Microscopic Muscle Structure
Muscles are made up of the following components (from largest to smallest):
- Muscle belly
- Fasciculi – a group of muscle fibres that are surrounded by connective tissue
- Perimysium – the name given to the connective tissue that surrounds the fasciculi
- Epimysium – encases the muscle to hold everything together. As it nears the end of the muscle it thickens to eventually become the tendon
- Myofibrils – muscle fibres are made up of myofibrils and are similar to the many wires that make up a cable
- Sarcomere – myofibrils have many units known as sarcomeres. These are arranged end to end for the entire length of the fibre
- Z lines – These lines mark where one sarcomere starts and another finishes.
- Myofilaments – Myofibrils can be further divided into myofilaments. There are two types of myofilaments – actin (thin filaments) and myosin (thick filaments)
- Sarcolemma – the cell membrane that surrounds the muscle fibre
- Sarcoplasm contains the following:
- Fat, glycogen, ATP, PC
Sliding Filament Theory
For contraction to occur, a nerve impulse must be sent from the brain. Down at the motor end plate, calcium ions are released which effectively act as a power switch. This power switch activates the crossbridges (which connect thick and thin filaments).
ATP energises the crossbridges, which allows a pulling action to occur, resulting in the thin filaments sliding over the thick filaments. This occurs all down the length of the fibre (at each sarcomere), and the result is acontraction of the muscle.
What happens to each of the following when a muscle contracts?
- Actin – thin filaments: slide over the thick filaments; whether they slide toward or away from one another depends on whether it is a concentric or eccentric contraction
- Crossbridges – oar-like structures that are attached to the thick (myosin) filaments. These structures reach out and are attracted to the thin (actin) filaments. When contraction occurs, these oar-like structures drag the thin filaments in toward the centre of the sarcomere and the muscle contracts (concentric contraction)
- I band – distance between the z-line and the edge of the A band
- H zone – the gap between the thin filaments before contraction. The H zone disappears upon full contraction
- A band – the length of the thick filament
Make sure you have a good look at a diagram of the sliding filaments (actin): one is on the previous page. It is quite possible that a question with a diagram will be used in the exam.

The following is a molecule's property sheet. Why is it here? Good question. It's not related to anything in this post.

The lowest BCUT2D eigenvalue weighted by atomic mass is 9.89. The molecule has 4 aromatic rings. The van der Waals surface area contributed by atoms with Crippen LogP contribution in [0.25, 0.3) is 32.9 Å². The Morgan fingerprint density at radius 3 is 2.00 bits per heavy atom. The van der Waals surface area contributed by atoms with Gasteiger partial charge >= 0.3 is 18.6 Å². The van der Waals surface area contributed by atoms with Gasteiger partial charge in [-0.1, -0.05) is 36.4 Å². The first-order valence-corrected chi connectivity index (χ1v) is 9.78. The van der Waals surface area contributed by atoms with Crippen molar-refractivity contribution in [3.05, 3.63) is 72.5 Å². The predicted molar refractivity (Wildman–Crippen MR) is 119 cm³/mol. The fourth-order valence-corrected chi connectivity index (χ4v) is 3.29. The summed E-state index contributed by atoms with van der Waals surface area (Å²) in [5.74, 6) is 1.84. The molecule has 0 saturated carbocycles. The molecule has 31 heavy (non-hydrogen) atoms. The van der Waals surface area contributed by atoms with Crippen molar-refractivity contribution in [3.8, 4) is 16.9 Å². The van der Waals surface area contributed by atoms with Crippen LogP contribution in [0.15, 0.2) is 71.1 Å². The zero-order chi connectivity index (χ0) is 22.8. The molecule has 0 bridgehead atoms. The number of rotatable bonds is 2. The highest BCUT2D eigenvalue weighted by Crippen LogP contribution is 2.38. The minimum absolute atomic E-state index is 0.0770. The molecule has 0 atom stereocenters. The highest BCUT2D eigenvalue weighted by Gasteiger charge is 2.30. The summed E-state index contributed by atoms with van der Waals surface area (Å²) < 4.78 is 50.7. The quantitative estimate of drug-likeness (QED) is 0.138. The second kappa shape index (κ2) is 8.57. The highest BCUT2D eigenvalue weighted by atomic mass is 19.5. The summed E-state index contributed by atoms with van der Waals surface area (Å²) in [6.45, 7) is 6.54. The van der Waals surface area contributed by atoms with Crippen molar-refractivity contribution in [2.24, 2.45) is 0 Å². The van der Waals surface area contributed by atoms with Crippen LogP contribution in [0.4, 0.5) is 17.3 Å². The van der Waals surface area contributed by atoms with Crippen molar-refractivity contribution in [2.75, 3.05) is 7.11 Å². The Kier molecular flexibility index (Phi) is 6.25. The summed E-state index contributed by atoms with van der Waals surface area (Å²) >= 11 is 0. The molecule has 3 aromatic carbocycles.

Muscle Fibre Recruitment: Muscular Contraction
The nerve that goes to the muscle is called a MOTOR NEURON. Motor neurons are responsible for stimulating a number of muscle fibres – together they are called a MOTOR UNIT.
When precise movement is required, 1 motor unit may stimulate only 1-2 fibres, e.g. movement of the eye.
When gross movement is required, 1 motor neuron may stimulate 80-100 fibres, e.g. quadriceps muscle.
The all or nothing principle of muscle contraction
When an electrical impulse reaches a threshold, all muscle fibres of that unit contract maximally. It is not possible for a muscle fibre to contract partially – it’s all or nothing.
The intensity of muscular contraction is governed by the number of motor units recruited. The stronger the impulse, the more motor units (nerve cell and muscle fibres) are activated. The greater the frequency of arrival of impulses, the greater the force developed by that muscle. This is how we are able to lift a glass one minute and a dumbbell the next.
Types of Muscle Contractions
1. Isotonic – the most common type of contraction. For example, bicep curl.
By definition, the muscle length changes as tension develops.
There are two types of isotonic:
- Concentric – muscle shortens while contracting. For example, a pull-up exercise.
- Eccentric – muscle lengthens while contracting. For example, lowering back down from pull-up.
2. Isometric – contraction, but no change in length of muscle fibres; e.g. a contraction against an immovable object such as pushing against a wall.
3. Isokinetic – Tension created from contraction is maximal throughout the range of movement. In an isotonic concentric contraction, the tension is not even throughout the range of movement. It is easier in the last phase of a pull-up than in the first part. With an isokinetic contraction, the tension is the same throughout. Many gym equipment pieces such as ‘Hydra’ gym operate on this principle. The force applied by the machine is equal to the force exerted by the muscle. In other words, the harder you push, the harder it pushes back. This type of contraction supposedly gives you the greatest muscular improvement.
Agonists & Antagonists
Muscles work in pairs. The AGONIST is the working muscle; for example, the muscle contracting (biceps muscle). The ANTAGONISTis the relaxing muscle. Here, the bicep is theagonist (or prime mover) and the tricep is theantagonist. This process of one muscle relaxing and one contracting is called reciprocal inhibition. This relaxation/contraction is automatic and occurs without the conscious control of the athlete.